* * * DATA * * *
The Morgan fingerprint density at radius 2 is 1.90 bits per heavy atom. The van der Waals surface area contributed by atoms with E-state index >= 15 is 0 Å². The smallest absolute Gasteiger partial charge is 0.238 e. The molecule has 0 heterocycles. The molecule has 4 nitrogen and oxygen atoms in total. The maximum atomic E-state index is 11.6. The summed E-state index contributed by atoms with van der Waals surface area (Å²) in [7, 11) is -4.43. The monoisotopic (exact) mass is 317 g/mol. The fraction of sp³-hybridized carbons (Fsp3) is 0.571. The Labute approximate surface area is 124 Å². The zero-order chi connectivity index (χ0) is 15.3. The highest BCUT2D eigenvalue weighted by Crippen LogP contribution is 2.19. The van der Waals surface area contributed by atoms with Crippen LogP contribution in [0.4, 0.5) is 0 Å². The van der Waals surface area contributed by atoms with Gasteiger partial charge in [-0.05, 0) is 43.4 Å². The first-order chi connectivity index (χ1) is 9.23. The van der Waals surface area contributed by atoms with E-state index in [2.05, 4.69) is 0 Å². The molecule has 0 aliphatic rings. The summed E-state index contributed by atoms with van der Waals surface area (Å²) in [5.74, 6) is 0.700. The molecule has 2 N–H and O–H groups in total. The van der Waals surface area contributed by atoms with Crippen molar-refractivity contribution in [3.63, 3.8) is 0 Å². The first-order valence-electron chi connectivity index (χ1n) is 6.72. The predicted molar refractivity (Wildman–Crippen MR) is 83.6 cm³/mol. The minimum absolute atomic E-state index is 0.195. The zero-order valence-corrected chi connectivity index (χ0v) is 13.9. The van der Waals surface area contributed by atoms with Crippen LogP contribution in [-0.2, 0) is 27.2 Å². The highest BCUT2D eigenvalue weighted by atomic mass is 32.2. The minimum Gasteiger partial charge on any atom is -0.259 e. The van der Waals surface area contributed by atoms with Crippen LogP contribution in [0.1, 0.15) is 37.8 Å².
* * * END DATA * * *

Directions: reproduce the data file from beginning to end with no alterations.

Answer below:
The Morgan fingerprint density at radius 2 is 1.90 bits per heavy atom. The van der Waals surface area contributed by atoms with E-state index >= 15 is 0 Å². The smallest absolute Gasteiger partial charge is 0.238 e. The molecule has 0 heterocycles. The molecule has 4 nitrogen and oxygen atoms in total. The maximum atomic E-state index is 11.6. The summed E-state index contributed by atoms with van der Waals surface area (Å²) in [7, 11) is -4.43. The monoisotopic (exact) mass is 317 g/mol. The fraction of sp³-hybridized carbons (Fsp3) is 0.571. The Labute approximate surface area is 124 Å². The zero-order chi connectivity index (χ0) is 15.3. The highest BCUT2D eigenvalue weighted by Crippen LogP contribution is 2.19. The van der Waals surface area contributed by atoms with Crippen LogP contribution in [0.4, 0.5) is 0 Å². The van der Waals surface area contributed by atoms with Gasteiger partial charge in [-0.05, 0) is 43.4 Å². The first-order chi connectivity index (χ1) is 9.23. The van der Waals surface area contributed by atoms with E-state index in [2.05, 4.69) is 0 Å². The molecule has 0 aliphatic rings. The summed E-state index contributed by atoms with van der Waals surface area (Å²) in [5.74, 6) is 0.700. The molecule has 2 N–H and O–H groups in total. The van der Waals surface area contributed by atoms with Crippen molar-refractivity contribution in [3.63, 3.8) is 0 Å². The first-order valence-electron chi connectivity index (χ1n) is 6.72. The predicted molar refractivity (Wildman–Crippen MR) is 83.6 cm³/mol. The minimum absolute atomic E-state index is 0.195. The zero-order valence-corrected chi connectivity index (χ0v) is 13.9. The van der Waals surface area contributed by atoms with Crippen LogP contribution in [-0.2, 0) is 27.2 Å². The highest BCUT2D eigenvalue weighted by atomic mass is 32.2. The minimum Gasteiger partial charge on any atom is -0.259 e. The van der Waals surface area contributed by atoms with Crippen LogP contribution in [0.1, 0.15) is 37.8 Å².